Preventable hospital readmissions are declining, albeit slowly. At the end of 2016, Modern Healthcare reported on the results of a study published by the Annals of Internal Medicine. The study found that since passage of the Affordable Care Act in 2010 and the subsequent Hospital Readmissions Reduction Program introduced by the Centers for Medicare and Medicaid (CMS) in 2012, many hospitals have made positive strides in lowering readmission rates.
One of the study’s authors, Beth Israel Deaconess Medical Center interventional cardiologist Dr. Robert W. Yeh noted, “There’s been a gradual, a progressive, graded attention devoted to the issue of readmissions.”
But in order to sustain the momentum, hospitals need to understand which patients pose the highest readmission risk—and diagnoses and demographics, while informative, do not tell the whole story.
Key factors influencing readmission probability
When the 21st Century Cures Act was signed into law late last year, it included an allowance for safety net hospitals which adjusts the risk of hospital readmissions based on patient mix. The very fact that this type of accommodation is needed shows that a wide range of factors—many of which can’t be directly controlled by hospitals—can lead to higher readmission rates.
Characteristics associated with a higher risk of readmission for Medicare patients include:
- Socio-demographic factors, such as gender, age, poverty, or unstable living situations
- Healthcare history of frequent emergency room visits
- Disease burden, such as patients with mental health issues, diagnoses of diabetes, COPD, or cancer, or medication routines that include six or more prescriptions
- Physical fitness, like a disability or signs of poor nutrition
In addition, some studies have shown that the community a patient resides in can also be a determining factor when it comes to preventable readmissions. But there is another critical component to consider—individual patient attitudes.
Understand readmission risk using psychographics
In an interview for the Commonwealth Fund’s “Quality Matters” newsletter, Terri Hanlon, COO of the Corporate Health program at TriHealth System in Cincinnati, Ohio said: “We, as health care providers, are used to working with patients in ways that are comfortable for us. We all want to do right thing, but to provide patient-centered care we need to make an effort to understand what motivates patients.”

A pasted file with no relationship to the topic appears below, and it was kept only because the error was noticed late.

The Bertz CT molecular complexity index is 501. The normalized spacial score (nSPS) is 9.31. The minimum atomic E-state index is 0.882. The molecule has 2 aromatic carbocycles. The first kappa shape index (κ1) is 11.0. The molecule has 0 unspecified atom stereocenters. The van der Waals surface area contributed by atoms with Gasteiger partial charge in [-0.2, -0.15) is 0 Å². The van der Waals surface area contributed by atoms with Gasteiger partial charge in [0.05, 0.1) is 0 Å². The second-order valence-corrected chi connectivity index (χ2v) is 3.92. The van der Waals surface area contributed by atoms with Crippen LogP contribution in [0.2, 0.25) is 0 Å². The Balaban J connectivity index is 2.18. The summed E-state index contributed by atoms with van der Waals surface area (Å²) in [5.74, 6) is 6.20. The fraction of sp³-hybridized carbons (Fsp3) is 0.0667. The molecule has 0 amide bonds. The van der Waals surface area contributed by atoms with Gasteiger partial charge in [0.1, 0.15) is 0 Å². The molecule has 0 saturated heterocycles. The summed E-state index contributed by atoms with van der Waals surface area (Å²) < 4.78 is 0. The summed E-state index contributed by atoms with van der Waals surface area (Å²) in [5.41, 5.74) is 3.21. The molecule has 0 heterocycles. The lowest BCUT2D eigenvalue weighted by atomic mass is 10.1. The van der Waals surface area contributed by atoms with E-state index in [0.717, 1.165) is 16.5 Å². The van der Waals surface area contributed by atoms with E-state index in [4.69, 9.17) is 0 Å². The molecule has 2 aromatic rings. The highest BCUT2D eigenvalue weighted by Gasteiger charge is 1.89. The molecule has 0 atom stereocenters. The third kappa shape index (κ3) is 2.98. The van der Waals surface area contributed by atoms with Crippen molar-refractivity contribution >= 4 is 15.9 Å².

For TriHealth, the c2b psychographic segmentation model offered the insights that patient coaches needed “to help build connections with patients and motivate them to achieve their health goals.”
How does it work?
After taking a brief survey, patients are segmented into five types:
- Self Achievers who are proactive about their health and well-motivated when given goals.
- Balance Seekers who are also proactive, but less inclined to accept the word of healthcare professionals as the only option.
- Priority Jugglers who are less vested in their own wellbeing, but quite proactive about the health concerns of their loved ones.
- Direction Takers who respect healthcare professionals’ guidance, but may not follow recommendations that don’t fit well in their daily routines.
- Willful Endurers who live in the moment and struggle to change habits.
Based on these segments, hospitals can better anticipate readmission risk. For example, a Balance Seeker may fail to follow a post-discharge care plan because he or she believes that an alternative approach has merit. Or a Priority Juggler may not follow through with a care plan because he or she refocuses too quickly on work or family obligations upon discharge. Similarly, Direction Takers and Willful Endurers alike may find it difficult to follow care plans without ongoing motivation.
In fact, Willful Endurers represent the biggest challenge for hospital readmissions. Willful Endurers are over-represented across the medical issues in which CMS focuses:
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Each psychographic segment has a different approach to health and wellness as well as different motivations, priorities and communication preferences. How you engage a Willful Endurer to motivate positive health behaviors will be the opposite of how you engage a Self Achiever. Unfortunately, much healthcare messaging is not geared toward the Willful Endurer personality type and will see limited success in reducing readmissions.
A large health system with several hundred call center nurses and personnel sought to increase the number of ER discharged patients who followed up with an in-network physician. Being trained to engage Willful Endurers doubled their success rate over the course of many months.
Applying these insights to discharge planning can ensure that patients leave the hospital better equipped to manage their recovery effectively. A patient engagement platform like PatientBond—which incorporates psychographic segmentation—makes it even easier by allowing for timely, relevant communications to keep patients on the right path post-discharge.
And this proactive approach also reduces the pressure on staff since communications include response mechanisms that are tracked via a dashboard, allowing them to focus on the exceptions rather than every patient.
Two prominent hospital systems used PatientBond to significantly reduce 30-day readmissions — one for Congestive Heart Failure and the other for a form of spinal surgery. In a five-month pilot the hospital focused on CHF saw a 90 percent decrease in readmissions, and the other hospital saw readmissions drop to 1.45 percent over the course of 18 months.
Many factors can contribute to hospital readmissions, but by using psychographic segmentation to identify individual patients’ attitudes, motivations and communication preferences, hospitals can spot risks sooner and keep readmissions on a downward trajectory and positive outcomes—for patients and hospitals’ bottom lines—on the rise.